When the Answer Is More Than then Sum Of Its Parts
Albert Einstein was one of the greatest minds of the 20th century, and along with probing the mathematic underpinnings of the universe he was known for several inspiring quotes. My personal favorite Einstein quote is, " "I never said even half the things that the Internet says I did."
Wait, that's not right. I meant the other one, "If you can't explain a concept to a six year old, you don't actually understand it yourself."
Whether Einstein actually said that or not, it's a deep quote with a lot of different layers. And it perfectly covers today's topic, namely the unexplained software errors plaguing Minnesota's latest breath test machine. You can read that blog for more information, but the short version is "the machine appears to measure breath samples just fine, but then prints out results that are different than what it actually measured."
This issue is something that we've been working on, in-office and behind the scenes, for years. And in the last few months we've wrapped up our efforts and started using what we learned on behalf of our DWI clients. When we won the first case on behalf of a client, we shared the result on our blog, along with a redacted copy of the court's order.
We then immediately started fielding calls from the media, calls from the public, and calls from other defense attorneys. The defense attorneys in particular all had the same question, and tellingly, it wasn't "how did you do it?" No, the question we kept getting was "what exhibits did you use?"
The assumption here is that because the judge's winning order was so favorable, and so easy to read, that any defense attorney should be able to just jump in (with the right documents) and get a similar win for their clients. But that's just not true, or even possible, and here's why.
All those years of work, discovery requests, Minnesota Data Practices Act Demands, visits to the Minnesota Bureau of Criminal Apprehension, all provided the basis for uncovering these errors. It took even longer to be able to formulate what we discovered in a way that we could "explain to a six year old." That's not me equating any judge to a six year old; that's just a poetic way of pointing out that judges are expected to know every law, and simply can't be expected to also be in-depth experts on every single type of forensic scientific evidence. We saw a glaring error in Minnesota's DWI breath testing program, and needed to be able to explain it in a concise yet accurate way.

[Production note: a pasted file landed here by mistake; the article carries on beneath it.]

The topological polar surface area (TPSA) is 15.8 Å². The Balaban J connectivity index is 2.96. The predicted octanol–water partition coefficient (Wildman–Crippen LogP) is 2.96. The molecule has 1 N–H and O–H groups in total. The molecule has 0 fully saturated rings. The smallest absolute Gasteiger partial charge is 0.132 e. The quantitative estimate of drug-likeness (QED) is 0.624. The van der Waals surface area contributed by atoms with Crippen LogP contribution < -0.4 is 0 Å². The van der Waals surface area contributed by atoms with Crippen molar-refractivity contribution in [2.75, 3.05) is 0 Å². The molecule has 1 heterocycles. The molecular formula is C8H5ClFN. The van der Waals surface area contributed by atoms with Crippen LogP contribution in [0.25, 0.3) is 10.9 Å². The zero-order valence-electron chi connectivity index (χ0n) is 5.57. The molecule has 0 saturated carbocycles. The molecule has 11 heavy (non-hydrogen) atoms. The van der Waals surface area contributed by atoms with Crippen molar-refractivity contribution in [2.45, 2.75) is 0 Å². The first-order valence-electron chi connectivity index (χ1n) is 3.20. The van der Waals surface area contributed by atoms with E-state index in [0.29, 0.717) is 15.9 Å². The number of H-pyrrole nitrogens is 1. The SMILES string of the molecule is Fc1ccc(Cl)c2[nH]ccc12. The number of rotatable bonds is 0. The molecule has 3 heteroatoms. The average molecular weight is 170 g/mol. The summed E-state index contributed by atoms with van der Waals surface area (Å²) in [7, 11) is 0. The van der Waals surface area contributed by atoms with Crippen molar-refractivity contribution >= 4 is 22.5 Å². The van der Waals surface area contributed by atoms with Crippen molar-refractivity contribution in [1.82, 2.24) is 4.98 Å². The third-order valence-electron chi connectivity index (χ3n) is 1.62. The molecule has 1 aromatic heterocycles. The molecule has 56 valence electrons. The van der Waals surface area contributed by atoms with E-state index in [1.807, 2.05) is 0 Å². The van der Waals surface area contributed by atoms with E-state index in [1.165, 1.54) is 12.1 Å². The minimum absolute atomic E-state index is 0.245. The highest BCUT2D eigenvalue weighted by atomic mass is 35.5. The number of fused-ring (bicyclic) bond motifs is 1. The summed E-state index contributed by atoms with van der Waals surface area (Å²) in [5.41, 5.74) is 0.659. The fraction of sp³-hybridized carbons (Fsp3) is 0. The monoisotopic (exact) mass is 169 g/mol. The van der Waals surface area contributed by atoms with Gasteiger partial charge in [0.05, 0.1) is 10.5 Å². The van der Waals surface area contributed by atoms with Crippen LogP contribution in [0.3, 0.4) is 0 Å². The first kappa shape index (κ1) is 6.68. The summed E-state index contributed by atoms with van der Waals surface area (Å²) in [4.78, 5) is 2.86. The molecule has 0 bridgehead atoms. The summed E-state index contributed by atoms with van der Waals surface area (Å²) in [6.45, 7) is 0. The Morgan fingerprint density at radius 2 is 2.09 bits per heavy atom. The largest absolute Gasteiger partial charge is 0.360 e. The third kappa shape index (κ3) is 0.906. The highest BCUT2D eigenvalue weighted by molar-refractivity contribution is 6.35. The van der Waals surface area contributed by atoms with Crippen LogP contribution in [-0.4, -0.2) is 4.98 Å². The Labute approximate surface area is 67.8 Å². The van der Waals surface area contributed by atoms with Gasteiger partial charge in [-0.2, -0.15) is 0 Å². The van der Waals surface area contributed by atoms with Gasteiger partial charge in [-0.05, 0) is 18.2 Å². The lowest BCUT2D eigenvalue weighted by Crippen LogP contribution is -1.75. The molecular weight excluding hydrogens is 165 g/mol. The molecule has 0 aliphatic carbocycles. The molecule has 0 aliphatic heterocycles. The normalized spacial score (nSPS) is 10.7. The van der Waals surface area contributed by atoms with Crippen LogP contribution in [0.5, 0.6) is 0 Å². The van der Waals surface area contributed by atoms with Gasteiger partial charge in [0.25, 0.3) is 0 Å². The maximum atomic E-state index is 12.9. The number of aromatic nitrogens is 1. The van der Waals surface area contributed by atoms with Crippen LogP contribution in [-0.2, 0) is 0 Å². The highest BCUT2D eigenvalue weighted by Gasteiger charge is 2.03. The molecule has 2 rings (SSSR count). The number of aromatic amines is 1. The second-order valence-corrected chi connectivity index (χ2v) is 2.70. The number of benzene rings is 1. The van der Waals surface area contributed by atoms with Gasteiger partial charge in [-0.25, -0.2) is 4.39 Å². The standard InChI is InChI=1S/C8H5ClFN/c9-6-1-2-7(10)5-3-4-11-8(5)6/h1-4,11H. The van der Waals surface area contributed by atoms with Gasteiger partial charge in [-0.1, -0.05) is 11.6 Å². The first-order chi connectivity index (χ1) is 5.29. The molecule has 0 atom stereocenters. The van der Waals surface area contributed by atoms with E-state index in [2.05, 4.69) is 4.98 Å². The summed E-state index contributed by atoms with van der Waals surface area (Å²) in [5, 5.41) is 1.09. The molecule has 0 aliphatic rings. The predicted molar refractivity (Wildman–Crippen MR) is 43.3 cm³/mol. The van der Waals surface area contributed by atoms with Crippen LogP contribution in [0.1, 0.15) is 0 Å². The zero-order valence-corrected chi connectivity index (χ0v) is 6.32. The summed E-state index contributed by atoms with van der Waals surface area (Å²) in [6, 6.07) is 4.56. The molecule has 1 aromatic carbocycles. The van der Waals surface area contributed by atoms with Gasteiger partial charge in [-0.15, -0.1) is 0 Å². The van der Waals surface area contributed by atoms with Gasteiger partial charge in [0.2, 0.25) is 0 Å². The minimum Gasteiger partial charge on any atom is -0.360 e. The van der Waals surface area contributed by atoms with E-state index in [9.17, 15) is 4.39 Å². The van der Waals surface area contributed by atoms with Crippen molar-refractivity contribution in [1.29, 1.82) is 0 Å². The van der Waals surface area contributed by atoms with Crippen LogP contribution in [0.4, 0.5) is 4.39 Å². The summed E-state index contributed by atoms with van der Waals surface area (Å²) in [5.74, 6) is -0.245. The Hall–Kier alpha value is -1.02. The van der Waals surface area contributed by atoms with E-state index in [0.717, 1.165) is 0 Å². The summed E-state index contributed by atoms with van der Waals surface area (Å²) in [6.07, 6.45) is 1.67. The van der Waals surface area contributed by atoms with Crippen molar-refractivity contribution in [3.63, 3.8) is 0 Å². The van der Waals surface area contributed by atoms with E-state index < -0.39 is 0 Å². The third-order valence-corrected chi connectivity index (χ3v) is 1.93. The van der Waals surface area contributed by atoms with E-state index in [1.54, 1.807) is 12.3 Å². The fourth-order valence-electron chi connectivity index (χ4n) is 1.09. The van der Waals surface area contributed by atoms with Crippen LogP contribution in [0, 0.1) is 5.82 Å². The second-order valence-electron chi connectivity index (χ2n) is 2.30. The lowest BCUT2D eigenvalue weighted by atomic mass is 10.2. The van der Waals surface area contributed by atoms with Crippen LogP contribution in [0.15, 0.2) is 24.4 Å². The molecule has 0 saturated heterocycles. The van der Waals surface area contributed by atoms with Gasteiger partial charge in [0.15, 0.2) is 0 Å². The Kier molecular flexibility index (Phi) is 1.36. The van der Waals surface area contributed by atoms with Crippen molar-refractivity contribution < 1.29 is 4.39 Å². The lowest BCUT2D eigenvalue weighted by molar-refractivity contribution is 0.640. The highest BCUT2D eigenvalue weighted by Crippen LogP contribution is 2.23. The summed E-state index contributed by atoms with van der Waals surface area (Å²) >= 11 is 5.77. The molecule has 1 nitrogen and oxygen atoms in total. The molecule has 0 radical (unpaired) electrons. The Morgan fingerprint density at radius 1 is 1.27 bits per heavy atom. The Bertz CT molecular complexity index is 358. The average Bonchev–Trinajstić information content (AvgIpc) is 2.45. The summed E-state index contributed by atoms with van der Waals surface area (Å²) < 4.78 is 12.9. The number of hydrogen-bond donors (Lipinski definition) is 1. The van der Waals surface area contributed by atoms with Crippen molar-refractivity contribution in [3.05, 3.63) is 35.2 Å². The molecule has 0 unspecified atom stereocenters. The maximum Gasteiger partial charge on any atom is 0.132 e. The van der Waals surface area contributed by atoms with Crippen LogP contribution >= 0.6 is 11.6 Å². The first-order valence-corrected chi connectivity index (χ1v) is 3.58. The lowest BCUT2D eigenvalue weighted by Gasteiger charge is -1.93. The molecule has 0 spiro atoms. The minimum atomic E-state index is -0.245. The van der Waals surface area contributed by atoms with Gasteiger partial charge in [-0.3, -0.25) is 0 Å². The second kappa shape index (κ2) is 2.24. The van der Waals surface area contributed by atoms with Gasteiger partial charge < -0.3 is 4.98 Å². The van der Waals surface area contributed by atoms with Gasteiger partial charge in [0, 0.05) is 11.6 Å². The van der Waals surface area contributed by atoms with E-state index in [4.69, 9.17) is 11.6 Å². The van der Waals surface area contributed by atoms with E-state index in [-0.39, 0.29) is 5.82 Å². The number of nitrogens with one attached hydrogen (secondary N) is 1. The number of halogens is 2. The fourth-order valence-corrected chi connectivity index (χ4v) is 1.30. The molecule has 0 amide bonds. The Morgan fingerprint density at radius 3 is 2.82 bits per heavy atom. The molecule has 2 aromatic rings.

The why is so very much more important than the how when it comes to this type of scientific challenge. If you want to know the how, as in "what exhibit do I need to use," just click this link right here. That's what we got from the BCA. If you're too lazy to click (or don't trust downloads from the internet, which is actually a pretty smart policy) here's a small sample:
That's what we used to win this case, and what we intend to use to win future cases. That's the "how."
But taking that, and using it in a way that makes sense, is nothing that can be easily explained in a five minute conversation, or even a five hour conversation. That's partly due to the complexity of several different scientific differences, and partly due to the fact that the Minnesota BCA has a terrible track record of owning up to mistakes, and show every intention of fighting these errors to the bitter end -- meaning every court case is going to be a bloody, messy battle where the attorneys need to know as least as much as the experts.
So here's the wrap up: we've always gone out of our way to share our discoveries with the defense bar, and are going to continue to do so. We've been teaching seminars for years regarding breath testing in general, and more specifically on topics like measurement uncertainty, systematic bias, and statistics . . . because all of those topics are now required reading to defend many DWI breath tests.
We've also been hired as consultants on a variety of those cases, and will continue to offer our services as consultants in new cases where these new challenges may come into play. That's not a cash grab (most people understand that there are far more lucrative areas of law than criminal defense work), it's simply the only way to properly present complex arguments. As many of the attorneys who previously hired us as consultants can testify to, once you've worked alongside us for one case, everything makes more sense and you are very close to be being able to raise these issues completely on your own.
Nothing teaches more effectively than doing. So if you want to help us in our never-ending quest to prevent garbage science from leading to wrongful convictions, don't ask us "how." Instead, get ready to learn "why."